Side Door - update May13

Tuesday, 7 May, 2013

Elaine Watkinson is on the Mission Team at Gainsborough Methodist Circuit. She was involved in the ministry of the Side Door fresh expression of church in Grimsby for 12 years and continues to volunteer there.

I was Circuit youth coordinator in Grimsby and Cleethorpes, and Side Door came about when people from the nearby Nunsthorpe estate turned up in increasing numbers to find out what was happening there.

When the children from the estate first started to come, we felt very inadequate because they brought many issues with them. Initially we tried to integrate the children into existing churches but they would do things like whistle through prayers or applaud worship songs. So instead we developed church where we were and people started to respond to it, so much so that - in 2005 - we became a recognised Methodist church in our Circuit and in 2010 became managing trustees of the building.

In 2010 the Circuit gave us a year's trial to prove that we were self-sufficient. That went well and we continued. There was a real test last year because the whole heating system broke down and our congregation of 30 members (10 of whom are at university) managed to find most of the £76,000 needed to renew the system and continue our mission on the estate and surrounding area.

It is a very difficult area and it is clear that if Side Door wasn't there, the young people wouldn't come to a traditional church at all. We believe that variety is very good for this sort of community; that's why we do a regular prayer weekend, take them to all sorts of events and also go out as a mission team. The encouragement is that we are reaching new people of all ages with the gospel, not just young people – children, young people, parents and the elderly.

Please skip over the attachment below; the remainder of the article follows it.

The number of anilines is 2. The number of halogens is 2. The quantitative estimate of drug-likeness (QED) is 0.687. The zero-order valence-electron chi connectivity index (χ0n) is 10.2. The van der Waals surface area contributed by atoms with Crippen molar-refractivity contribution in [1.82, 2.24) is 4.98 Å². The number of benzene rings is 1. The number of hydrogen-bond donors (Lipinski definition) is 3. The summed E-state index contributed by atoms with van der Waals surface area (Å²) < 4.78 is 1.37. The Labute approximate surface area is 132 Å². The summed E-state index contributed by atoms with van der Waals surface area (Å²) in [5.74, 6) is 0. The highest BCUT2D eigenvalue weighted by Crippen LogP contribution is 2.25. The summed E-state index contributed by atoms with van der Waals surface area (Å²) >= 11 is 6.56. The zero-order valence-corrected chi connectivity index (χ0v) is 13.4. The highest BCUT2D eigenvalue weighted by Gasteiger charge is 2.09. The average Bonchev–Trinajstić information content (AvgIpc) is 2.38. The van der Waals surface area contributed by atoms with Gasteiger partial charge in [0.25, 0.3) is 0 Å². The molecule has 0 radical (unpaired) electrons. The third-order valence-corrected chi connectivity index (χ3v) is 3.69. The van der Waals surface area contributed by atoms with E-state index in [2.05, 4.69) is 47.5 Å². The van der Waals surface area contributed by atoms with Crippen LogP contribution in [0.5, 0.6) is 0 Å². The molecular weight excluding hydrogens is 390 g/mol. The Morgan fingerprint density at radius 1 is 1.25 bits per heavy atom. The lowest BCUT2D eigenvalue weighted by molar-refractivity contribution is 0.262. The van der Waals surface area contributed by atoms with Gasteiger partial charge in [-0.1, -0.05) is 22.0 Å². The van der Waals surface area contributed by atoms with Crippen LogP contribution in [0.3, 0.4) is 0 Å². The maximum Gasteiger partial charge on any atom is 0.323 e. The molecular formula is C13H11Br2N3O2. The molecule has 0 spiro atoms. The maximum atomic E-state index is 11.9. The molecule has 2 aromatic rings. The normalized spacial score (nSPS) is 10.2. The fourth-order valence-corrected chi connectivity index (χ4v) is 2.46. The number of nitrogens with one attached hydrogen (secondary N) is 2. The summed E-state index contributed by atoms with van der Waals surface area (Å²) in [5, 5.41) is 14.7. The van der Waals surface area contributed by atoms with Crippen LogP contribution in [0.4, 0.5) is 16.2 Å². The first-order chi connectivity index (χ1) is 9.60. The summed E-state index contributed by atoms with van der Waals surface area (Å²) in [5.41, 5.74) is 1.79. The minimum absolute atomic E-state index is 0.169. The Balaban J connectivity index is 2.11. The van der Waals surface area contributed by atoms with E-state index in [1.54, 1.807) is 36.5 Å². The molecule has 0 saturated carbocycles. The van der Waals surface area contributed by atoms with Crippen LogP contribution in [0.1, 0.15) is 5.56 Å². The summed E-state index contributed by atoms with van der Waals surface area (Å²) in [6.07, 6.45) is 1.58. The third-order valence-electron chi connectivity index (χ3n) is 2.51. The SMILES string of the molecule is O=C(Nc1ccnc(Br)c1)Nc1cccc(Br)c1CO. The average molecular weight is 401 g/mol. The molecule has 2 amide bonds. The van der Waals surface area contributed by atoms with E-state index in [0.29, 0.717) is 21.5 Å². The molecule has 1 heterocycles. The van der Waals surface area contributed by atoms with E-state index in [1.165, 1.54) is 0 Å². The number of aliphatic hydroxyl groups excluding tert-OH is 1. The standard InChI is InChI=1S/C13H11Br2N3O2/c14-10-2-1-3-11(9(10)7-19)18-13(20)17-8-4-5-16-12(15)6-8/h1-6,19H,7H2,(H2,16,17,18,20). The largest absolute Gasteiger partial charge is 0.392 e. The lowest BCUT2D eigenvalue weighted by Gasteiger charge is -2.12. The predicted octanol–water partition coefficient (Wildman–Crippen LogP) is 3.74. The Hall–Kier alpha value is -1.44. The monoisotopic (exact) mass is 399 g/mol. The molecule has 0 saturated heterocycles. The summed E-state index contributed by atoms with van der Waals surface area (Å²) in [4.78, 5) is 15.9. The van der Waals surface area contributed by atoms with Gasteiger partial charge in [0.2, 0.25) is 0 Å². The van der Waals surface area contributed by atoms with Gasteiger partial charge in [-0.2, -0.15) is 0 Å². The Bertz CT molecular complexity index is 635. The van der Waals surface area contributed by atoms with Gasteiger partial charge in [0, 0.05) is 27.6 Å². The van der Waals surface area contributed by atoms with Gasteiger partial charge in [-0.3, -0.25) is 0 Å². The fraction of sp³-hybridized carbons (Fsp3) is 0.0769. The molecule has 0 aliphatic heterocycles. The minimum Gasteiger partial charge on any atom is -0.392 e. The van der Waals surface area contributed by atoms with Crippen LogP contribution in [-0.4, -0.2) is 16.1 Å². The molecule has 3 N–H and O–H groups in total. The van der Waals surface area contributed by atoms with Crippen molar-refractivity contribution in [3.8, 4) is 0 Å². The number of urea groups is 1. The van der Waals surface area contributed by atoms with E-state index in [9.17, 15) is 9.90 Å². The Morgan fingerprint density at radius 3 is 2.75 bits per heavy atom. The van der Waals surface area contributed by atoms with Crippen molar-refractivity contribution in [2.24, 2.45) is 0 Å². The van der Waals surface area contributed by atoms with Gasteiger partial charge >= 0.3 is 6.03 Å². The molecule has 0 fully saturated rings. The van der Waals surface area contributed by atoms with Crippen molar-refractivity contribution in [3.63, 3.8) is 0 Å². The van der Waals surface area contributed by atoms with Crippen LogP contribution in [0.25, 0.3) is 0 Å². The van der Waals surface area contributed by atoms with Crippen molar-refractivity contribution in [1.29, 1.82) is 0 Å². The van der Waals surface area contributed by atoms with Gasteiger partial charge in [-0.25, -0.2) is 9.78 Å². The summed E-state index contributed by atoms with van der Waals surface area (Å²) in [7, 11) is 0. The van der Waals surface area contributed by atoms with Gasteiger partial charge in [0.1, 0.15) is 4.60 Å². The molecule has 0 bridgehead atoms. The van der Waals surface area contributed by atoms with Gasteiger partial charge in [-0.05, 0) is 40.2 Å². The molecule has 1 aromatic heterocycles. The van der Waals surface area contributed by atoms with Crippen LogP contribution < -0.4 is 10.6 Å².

The biggest question we have is, 'Where do we go from here?' We have always had to fight our corner and plead our case but the concern is that Side Door is gradually being moulded back into the framework of what already exists in the Circuit; it feels like putting new wine into old wineskins.

It's important to maintain its recognition as a church but it's difficult and finance is quite an issue. We don't have a collection, for instance, and - by the very nature of the outreach - the people we attract are not financially viable. Also we have not been established long enough to build up reserves or to have had legacies like those a traditional church might have. This is not always taken into account.

The money comes in through tithes and donations but now, because we are recognised, we have to pay our assessment and we have a very large building. There is only a limited amount of money and resources available so to continue to put yet more in is very tough. I believe the problem is that many churches have become money-driven not passion-driven about mission. They think it's all about saving money for a rainy day but it’s pouring down outside.

But it must be said that, on the whole, this work has been - and continues to be - a joy. When things get tough we need to remember that people's lives have been changed forever by the work and outreach of this small church family and it's important to celebrate that.

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